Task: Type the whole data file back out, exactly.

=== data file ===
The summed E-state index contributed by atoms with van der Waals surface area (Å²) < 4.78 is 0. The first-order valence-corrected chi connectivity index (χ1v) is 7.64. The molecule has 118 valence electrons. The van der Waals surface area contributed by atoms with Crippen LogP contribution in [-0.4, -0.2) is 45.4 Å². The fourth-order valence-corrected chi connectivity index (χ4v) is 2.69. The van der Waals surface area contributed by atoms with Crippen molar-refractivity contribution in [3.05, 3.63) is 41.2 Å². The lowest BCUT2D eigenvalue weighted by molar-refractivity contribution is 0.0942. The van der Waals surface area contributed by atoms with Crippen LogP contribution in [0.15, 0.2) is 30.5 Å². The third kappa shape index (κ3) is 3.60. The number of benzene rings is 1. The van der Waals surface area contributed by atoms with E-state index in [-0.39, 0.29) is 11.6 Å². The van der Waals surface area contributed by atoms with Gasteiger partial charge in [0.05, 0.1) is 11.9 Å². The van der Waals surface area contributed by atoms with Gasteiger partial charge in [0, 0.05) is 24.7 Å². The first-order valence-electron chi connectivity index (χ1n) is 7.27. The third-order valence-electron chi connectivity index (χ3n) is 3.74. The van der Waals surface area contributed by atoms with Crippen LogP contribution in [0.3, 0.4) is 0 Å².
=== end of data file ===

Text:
The summed E-state index contributed by atoms with van der Waals surface area (Å²) < 4.78 is 0. The first-order valence-corrected chi connectivity index (χ1v) is 7.64. The molecule has 118 valence electrons. The van der Waals surface area contributed by atoms with Crippen LogP contribution in [-0.4, -0.2) is 45.4 Å². The fourth-order valence-corrected chi connectivity index (χ4v) is 2.69. The van der Waals surface area contributed by atoms with Crippen molar-refractivity contribution in [3.05, 3.63) is 41.2 Å². The lowest BCUT2D eigenvalue weighted by molar-refractivity contribution is 0.0942. The van der Waals surface area contributed by atoms with Crippen LogP contribution in [0.15, 0.2) is 30.5 Å². The third kappa shape index (κ3) is 3.60. The number of benzene rings is 1. The van der Waals surface area contributed by atoms with E-state index in [-0.39, 0.29) is 11.6 Å². The van der Waals surface area contributed by atoms with Gasteiger partial charge in [0.05, 0.1) is 11.9 Å². The van der Waals surface area contributed by atoms with Gasteiger partial charge in [0, 0.05) is 24.7 Å². The first-order valence-electron chi connectivity index (χ1n) is 7.27. The third-order valence-electron chi connectivity index (χ3n) is 3.74. The van der Waals surface area contributed by atoms with Crippen LogP contribution in [0.3, 0.4) is 0 Å².